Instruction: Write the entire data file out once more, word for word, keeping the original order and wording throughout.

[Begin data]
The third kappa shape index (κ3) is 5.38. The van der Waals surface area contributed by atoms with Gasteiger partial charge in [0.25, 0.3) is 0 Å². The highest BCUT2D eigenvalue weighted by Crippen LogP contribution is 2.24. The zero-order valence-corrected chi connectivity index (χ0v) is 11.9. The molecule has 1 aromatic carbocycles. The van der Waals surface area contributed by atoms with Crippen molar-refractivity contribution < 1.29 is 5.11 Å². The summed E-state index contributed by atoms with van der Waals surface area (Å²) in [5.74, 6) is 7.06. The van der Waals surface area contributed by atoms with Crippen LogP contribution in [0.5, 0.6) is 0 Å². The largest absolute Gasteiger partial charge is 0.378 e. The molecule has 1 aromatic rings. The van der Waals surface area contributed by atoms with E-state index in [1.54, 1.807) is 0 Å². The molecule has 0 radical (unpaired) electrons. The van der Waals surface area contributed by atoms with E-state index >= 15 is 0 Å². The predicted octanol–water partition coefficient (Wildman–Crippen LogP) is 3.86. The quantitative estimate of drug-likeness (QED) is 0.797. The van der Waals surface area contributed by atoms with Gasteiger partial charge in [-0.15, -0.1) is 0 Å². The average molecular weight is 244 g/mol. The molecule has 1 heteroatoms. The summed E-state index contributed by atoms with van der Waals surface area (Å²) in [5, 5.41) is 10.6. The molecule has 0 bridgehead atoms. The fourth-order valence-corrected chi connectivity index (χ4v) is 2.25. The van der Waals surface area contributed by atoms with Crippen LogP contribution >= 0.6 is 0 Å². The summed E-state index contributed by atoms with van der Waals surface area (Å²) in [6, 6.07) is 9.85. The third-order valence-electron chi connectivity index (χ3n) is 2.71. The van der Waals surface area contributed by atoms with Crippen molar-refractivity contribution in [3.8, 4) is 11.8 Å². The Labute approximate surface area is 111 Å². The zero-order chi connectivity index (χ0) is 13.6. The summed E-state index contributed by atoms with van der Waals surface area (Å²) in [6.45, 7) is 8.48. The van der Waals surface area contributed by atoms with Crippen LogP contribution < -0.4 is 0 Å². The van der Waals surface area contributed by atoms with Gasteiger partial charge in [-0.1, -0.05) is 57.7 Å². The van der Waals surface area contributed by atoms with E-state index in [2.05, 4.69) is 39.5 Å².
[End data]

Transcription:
The third kappa shape index (κ3) is 5.38. The van der Waals surface area contributed by atoms with Gasteiger partial charge in [0.25, 0.3) is 0 Å². The highest BCUT2D eigenvalue weighted by Crippen LogP contribution is 2.24. The zero-order valence-corrected chi connectivity index (χ0v) is 11.9. The molecule has 1 aromatic carbocycles. The van der Waals surface area contributed by atoms with Crippen molar-refractivity contribution < 1.29 is 5.11 Å². The summed E-state index contributed by atoms with van der Waals surface area (Å²) in [5.74, 6) is 7.06. The van der Waals surface area contributed by atoms with Crippen LogP contribution in [0.5, 0.6) is 0 Å². The largest absolute Gasteiger partial charge is 0.378 e. The molecule has 1 aromatic rings. The van der Waals surface area contributed by atoms with E-state index in [1.54, 1.807) is 0 Å². The molecule has 0 radical (unpaired) electrons. The van der Waals surface area contributed by atoms with E-state index >= 15 is 0 Å². The predicted octanol–water partition coefficient (Wildman–Crippen LogP) is 3.86. The quantitative estimate of drug-likeness (QED) is 0.797. The van der Waals surface area contributed by atoms with Gasteiger partial charge in [-0.15, -0.1) is 0 Å². The average molecular weight is 244 g/mol. The molecule has 1 heteroatoms. The summed E-state index contributed by atoms with van der Waals surface area (Å²) in [5, 5.41) is 10.6. The molecule has 0 bridgehead atoms. The fourth-order valence-corrected chi connectivity index (χ4v) is 2.25. The van der Waals surface area contributed by atoms with Crippen LogP contribution >= 0.6 is 0 Å². The summed E-state index contributed by atoms with van der Waals surface area (Å²) in [6, 6.07) is 9.85. The third-order valence-electron chi connectivity index (χ3n) is 2.71. The van der Waals surface area contributed by atoms with Crippen molar-refractivity contribution in [3.8, 4) is 11.8 Å². The Labute approximate surface area is 111 Å². The zero-order chi connectivity index (χ0) is 13.6. The summed E-state index contributed by atoms with van der Waals surface area (Å²) in [6.45, 7) is 8.48. The van der Waals surface area contributed by atoms with Crippen LogP contribution < -0.4 is 0 Å². The van der Waals surface area contributed by atoms with Gasteiger partial charge in [-0.1, -0.05) is 57.7 Å². The van der Waals surface area contributed by atoms with E-state index in [2.05, 4.69) is 39.5 Å².